The UK's Conservative Prime Minister David Cameron is expected to offer Scots the power to raise all income tax in Scotland, if they reject independence at the referendum planned for September. This would make the Scottish Parliament responsible for raising 40% of the revenue it spends, and would be offset by and equivalent cut in the block grant that Scotland receives from the Treasury.
This is a change that should have happened years ago. Critics call the present arrangement a 'pocket-money parliament'. Its only debate is how to spend the money gratuitously handed down to it by its English parent.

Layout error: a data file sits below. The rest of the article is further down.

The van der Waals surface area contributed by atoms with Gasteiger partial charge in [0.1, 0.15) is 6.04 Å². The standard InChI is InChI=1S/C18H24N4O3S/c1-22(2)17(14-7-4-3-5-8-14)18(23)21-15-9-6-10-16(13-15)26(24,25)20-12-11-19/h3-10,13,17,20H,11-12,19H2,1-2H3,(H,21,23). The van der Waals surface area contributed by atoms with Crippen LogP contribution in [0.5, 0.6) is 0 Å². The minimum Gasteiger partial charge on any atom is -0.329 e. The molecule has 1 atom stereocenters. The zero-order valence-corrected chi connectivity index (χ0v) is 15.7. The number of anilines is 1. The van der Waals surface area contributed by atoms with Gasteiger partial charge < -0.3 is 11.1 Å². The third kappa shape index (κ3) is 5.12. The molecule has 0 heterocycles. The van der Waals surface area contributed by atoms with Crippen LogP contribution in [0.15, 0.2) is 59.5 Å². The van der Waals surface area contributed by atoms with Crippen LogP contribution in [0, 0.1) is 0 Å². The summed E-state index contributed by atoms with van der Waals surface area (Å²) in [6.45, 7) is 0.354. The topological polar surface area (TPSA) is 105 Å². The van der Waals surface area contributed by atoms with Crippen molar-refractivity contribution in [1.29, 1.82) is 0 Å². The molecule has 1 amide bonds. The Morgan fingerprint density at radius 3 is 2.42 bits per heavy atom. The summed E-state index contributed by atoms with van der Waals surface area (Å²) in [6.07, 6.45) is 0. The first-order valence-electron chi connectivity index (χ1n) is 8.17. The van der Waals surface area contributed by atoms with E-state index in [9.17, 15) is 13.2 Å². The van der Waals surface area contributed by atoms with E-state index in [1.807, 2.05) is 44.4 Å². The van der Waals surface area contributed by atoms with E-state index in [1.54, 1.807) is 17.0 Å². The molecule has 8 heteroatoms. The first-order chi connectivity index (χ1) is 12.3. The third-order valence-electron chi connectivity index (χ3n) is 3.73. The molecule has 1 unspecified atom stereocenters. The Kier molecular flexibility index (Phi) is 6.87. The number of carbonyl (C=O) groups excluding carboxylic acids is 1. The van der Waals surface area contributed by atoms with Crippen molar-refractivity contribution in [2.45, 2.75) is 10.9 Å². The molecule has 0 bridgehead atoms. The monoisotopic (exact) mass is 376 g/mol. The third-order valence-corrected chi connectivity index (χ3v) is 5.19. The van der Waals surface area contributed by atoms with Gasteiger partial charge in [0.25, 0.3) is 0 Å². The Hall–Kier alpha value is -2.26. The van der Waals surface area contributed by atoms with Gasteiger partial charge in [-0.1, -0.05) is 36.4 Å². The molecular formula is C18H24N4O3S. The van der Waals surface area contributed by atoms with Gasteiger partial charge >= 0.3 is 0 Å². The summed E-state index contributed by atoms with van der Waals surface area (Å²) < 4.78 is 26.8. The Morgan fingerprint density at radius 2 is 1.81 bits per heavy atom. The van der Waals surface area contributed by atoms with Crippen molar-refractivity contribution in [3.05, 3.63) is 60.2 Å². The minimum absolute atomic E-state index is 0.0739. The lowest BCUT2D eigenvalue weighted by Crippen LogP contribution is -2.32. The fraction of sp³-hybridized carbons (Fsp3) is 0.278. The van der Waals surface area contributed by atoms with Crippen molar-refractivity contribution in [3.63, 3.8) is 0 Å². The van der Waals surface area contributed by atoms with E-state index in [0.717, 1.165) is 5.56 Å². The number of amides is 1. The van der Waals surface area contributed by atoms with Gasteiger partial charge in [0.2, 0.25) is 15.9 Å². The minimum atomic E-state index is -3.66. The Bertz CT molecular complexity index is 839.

If Scotland had to raise much of its own revenue, however, the debate would change. The discussion would go beyond how to spend money, and embrace the question of how to raise it. There would, for the first time, be a national discussion about how much Scotland should be spending on its government. Taxpayers, both individuals and businesses, would start raising questions about value for money.
That should be good news for Mr Cameron. At last his Conservative Party, presently sidelined and bereft in Scotland and down to just one Conservative MP in Scotland – would have a real role once again. It would become a home for all those who believe that spending is too high, and who resent paying to fund a profligate government.